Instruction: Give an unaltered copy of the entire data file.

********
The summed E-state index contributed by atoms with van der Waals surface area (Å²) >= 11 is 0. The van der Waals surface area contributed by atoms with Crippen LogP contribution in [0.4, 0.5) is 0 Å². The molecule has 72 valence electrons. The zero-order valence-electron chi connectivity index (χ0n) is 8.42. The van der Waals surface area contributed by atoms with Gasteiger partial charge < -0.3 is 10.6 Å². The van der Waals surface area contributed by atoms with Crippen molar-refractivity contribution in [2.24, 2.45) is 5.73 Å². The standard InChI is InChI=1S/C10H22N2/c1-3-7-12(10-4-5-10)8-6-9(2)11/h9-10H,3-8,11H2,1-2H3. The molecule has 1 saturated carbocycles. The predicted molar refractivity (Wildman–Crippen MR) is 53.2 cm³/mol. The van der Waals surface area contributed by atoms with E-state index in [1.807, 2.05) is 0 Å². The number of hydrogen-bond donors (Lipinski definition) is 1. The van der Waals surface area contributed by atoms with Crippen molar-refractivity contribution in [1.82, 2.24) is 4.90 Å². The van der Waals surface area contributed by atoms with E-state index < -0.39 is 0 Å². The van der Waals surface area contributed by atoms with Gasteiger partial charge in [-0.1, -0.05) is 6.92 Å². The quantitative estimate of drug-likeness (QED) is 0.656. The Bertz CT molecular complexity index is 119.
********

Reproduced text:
The summed E-state index contributed by atoms with van der Waals surface area (Å²) >= 11 is 0. The van der Waals surface area contributed by atoms with Crippen LogP contribution in [0.4, 0.5) is 0 Å². The molecule has 72 valence electrons. The zero-order valence-electron chi connectivity index (χ0n) is 8.42. The van der Waals surface area contributed by atoms with Gasteiger partial charge < -0.3 is 10.6 Å². The van der Waals surface area contributed by atoms with Crippen molar-refractivity contribution in [2.24, 2.45) is 5.73 Å². The standard InChI is InChI=1S/C10H22N2/c1-3-7-12(10-4-5-10)8-6-9(2)11/h9-10H,3-8,11H2,1-2H3. The molecule has 1 saturated carbocycles. The predicted molar refractivity (Wildman–Crippen MR) is 53.2 cm³/mol. The van der Waals surface area contributed by atoms with E-state index in [1.807, 2.05) is 0 Å². The number of hydrogen-bond donors (Lipinski definition) is 1. The van der Waals surface area contributed by atoms with Crippen molar-refractivity contribution in [1.82, 2.24) is 4.90 Å². The van der Waals surface area contributed by atoms with E-state index < -0.39 is 0 Å². The van der Waals surface area contributed by atoms with Gasteiger partial charge in [-0.1, -0.05) is 6.92 Å². The quantitative estimate of drug-likeness (QED) is 0.656. The Bertz CT molecular complexity index is 119.